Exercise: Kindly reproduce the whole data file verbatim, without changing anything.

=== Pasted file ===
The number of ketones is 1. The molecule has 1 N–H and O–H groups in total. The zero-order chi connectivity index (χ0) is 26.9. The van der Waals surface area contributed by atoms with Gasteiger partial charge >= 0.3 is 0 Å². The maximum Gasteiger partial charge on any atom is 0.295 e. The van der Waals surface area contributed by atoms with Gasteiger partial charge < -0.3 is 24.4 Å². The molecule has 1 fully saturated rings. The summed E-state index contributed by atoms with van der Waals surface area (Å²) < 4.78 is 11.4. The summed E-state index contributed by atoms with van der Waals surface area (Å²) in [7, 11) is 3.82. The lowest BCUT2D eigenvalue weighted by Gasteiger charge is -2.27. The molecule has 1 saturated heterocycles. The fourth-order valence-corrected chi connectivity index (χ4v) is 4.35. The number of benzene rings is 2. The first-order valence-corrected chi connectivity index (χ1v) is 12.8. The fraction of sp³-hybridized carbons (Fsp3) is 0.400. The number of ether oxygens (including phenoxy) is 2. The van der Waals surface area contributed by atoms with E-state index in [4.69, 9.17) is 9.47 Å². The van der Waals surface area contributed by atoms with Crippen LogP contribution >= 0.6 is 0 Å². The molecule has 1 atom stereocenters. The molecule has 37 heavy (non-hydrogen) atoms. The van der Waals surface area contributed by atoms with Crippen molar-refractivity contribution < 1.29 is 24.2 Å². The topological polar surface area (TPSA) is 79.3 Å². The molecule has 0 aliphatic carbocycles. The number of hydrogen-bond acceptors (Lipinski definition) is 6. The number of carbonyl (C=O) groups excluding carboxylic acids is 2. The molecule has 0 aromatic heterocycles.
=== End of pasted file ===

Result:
The number of ketones is 1. The molecule has 1 N–H and O–H groups in total. The zero-order chi connectivity index (χ0) is 26.9. The van der Waals surface area contributed by atoms with Gasteiger partial charge >= 0.3 is 0 Å². The maximum Gasteiger partial charge on any atom is 0.295 e. The van der Waals surface area contributed by atoms with Gasteiger partial charge < -0.3 is 24.4 Å². The molecule has 1 fully saturated rings. The summed E-state index contributed by atoms with van der Waals surface area (Å²) < 4.78 is 11.4. The summed E-state index contributed by atoms with van der Waals surface area (Å²) in [7, 11) is 3.82. The lowest BCUT2D eigenvalue weighted by Gasteiger charge is -2.27. The molecule has 1 saturated heterocycles. The fourth-order valence-corrected chi connectivity index (χ4v) is 4.35. The number of benzene rings is 2. The first-order valence-corrected chi connectivity index (χ1v) is 12.8. The fraction of sp³-hybridized carbons (Fsp3) is 0.400. The number of ether oxygens (including phenoxy) is 2. The van der Waals surface area contributed by atoms with E-state index in [4.69, 9.17) is 9.47 Å². The van der Waals surface area contributed by atoms with Crippen LogP contribution >= 0.6 is 0 Å². The molecule has 1 atom stereocenters. The molecule has 37 heavy (non-hydrogen) atoms. The van der Waals surface area contributed by atoms with Crippen molar-refractivity contribution < 1.29 is 24.2 Å². The topological polar surface area (TPSA) is 79.3 Å². The molecule has 0 aliphatic carbocycles. The number of hydrogen-bond acceptors (Lipinski definition) is 6. The number of carbonyl (C=O) groups excluding carboxylic acids is 2. The molecule has 0 aromatic heterocycles.